I was entirely disgusted by “Juan Pérez” being used to highlight the “accomplishments” of Project PROJIMO. I’m eager to support your efforts to expand health care, especially in underserved regions. That does not mean providing a haven to torturers and murderers. If I want to support people who “feel at peace” after they “kill their enemies bit by bit,” I’ll send donations to the US government and its pals.

I would like to commend Hesperian’s courage in printing Newsletter from the Sierra Madre #25. So many international agencies portray their beneficiaries simply as helpless victims dependent on First World donors for succor, giving the impression that all their problems will be solved by a vaccination, a water well, or a new school. In contrast, Hesperian has once again pulled aside the veil to expose the human results of systemic poverty and oppression. Hesperian shows us people who are not saints, or innocent victims, but real human beings who are struggling against greater odds than most of us have ever known, to have the things that most of us take for granted. Hesperian has placed the hard choices that some Mexicans face into a context that helps us understand the true complexity of their lives and decisions.
Beyond this, I commend Hesperian’s commitment to the PROJIMO participants as they struggle to find ways to make their project work. As the agency responsible for soliciting at least some of the funds that support PROJIMO, it must be upsetting to see that community m such turmoil, especially if that turmoil leads to actions that are difficult for American donors to understand or accept. Some donors may be concerned that their dollars are somehow supporting drug and alcohol abuse or providing a haven for violence. However, we should remember that the work at Projects Piaxtla and PROJIMO has never followed a standard approach. When David Werner first began collaborating with the people of Ajoya, the health care industry scoffed at the idea that rural farmers could learn to address the majority of their own health care needs without a physician’s help; indeed, the approach was considered dangerous. In the intervening years, the books developed by these same rural farmers, Where There Is No Doctor and Helping Health Workers Learn, have come to be considered seminal texts in health development. As PROJIMO struggles to find a balance between equality and effective administration, between compassion and justice, between personal freedom and group responsibility, who can say what insights and pioneering new approaches may emerge?
I will not say that the picture painted in the newsletter did not concern me. I wonder how many disabled children have gone without treatment because their parents were afraid to take them to PROJIMO; I find worrisome the idea that people trustingly seeking help at the project have been subjected to physical assault. I don’t know the answer or the best way to address these difficulties. But I do know that the foundation of Hesperian’s approach to development has always been faith in the ability of local people to command their own destiny, to solve their own problems. Are we willing to support them all the way? Or will we turn our backs when it gets ugly? I, for one, am grateful that at least one organization is willing to honor its commitment to the end - and to share the story with us.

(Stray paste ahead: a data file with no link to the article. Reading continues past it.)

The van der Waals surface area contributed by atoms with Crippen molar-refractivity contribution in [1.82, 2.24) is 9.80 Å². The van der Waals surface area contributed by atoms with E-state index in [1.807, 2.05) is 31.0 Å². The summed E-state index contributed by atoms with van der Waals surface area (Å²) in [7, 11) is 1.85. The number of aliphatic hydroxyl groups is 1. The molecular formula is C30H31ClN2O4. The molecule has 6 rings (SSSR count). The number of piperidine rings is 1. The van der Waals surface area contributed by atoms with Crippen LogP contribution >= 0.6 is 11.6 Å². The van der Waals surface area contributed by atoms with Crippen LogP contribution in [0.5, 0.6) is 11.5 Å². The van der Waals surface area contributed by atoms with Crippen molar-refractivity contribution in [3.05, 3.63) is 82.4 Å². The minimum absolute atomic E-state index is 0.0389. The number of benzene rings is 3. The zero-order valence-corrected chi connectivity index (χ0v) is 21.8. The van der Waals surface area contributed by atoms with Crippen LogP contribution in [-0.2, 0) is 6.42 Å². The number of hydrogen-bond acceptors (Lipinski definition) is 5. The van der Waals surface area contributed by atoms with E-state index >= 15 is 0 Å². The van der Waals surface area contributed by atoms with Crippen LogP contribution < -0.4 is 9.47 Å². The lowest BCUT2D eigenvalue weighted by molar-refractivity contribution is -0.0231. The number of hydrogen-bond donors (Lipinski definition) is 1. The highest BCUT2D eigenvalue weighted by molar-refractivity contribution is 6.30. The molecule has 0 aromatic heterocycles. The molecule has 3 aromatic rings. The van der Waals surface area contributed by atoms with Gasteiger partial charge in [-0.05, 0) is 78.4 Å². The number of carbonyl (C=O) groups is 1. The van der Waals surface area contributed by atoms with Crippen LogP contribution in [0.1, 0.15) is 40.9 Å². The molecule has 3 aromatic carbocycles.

Cindy Roat, Seattle, Washington

It is indeed ironic that we both find ourselves moving into the area of substance abuse after working so long in the disability field. It is becoming increasingly clear to me how much disability is caused by tobacco, alcohol, and . . . illegal drugs. In most US states the majority of serious traffic accidents involve intoxifications, so many of those with spinal cord and head injuries have a history of substance abuse. As the reality of their new disability sets in, it is not surprising that many continue to use their original intoxicant and add whatever pain killers their physicians prescribe . . . Oddly, it seems that many rehabilitation hospitals pay little attention to these phenomena.
Greg Dixon, Deputy Director, FIGHTING BACK: Community Initiatives to Reduce Demand for Drugs & Alcohol, Nashville, Tennessee

Editor’s note: We understand that many readers may have found “My Side of the Story” shocking. Our intent was not to glorify or condone the subculture of drugs and violence that is on the rise in México, but to give our readers some sense of the psycho-social disabilities it causes and the complex challenges they pose for Project PROJIMO.

PROJIMO’s philosophy has always been to avoid prejudging people, to see their untapped potential, to try to bring out the best in them. One of PROJIMO’s mottos is “Look at our strengths, not our weaknesses." Project PROJIMO is discovering that this saying is not only applicable to people with physical disabilities, but to those with social disabilities as well.

We are happy to report that the situation at Project PROJIMO has improved since the events described in our last newsletter. After Manuel had spent four months at the Albergue de los Reyes Anti-Alcoholism Center, a group of other disabled PROMO members with substance muse problems went to visit him there and brought him back. This group was deeply impressed by the ability and commitment of the recovering alcoholics who run the Albergue. Since their return, these young people have made a sincere and mostly successful effort not to drink, and have even begun to counsel some of their peers. Also, four of the young men with spinal cord injuries who have had the greatest difficulties have become increasingly active in the wheelchair and carpentry shops. Two of them, including Juan Pérez, have become outstanding builders of rehabilitation aids, and take great pride in their work. These same individuals are also taking the lead in PROJIMO’s volunteer coordinating group.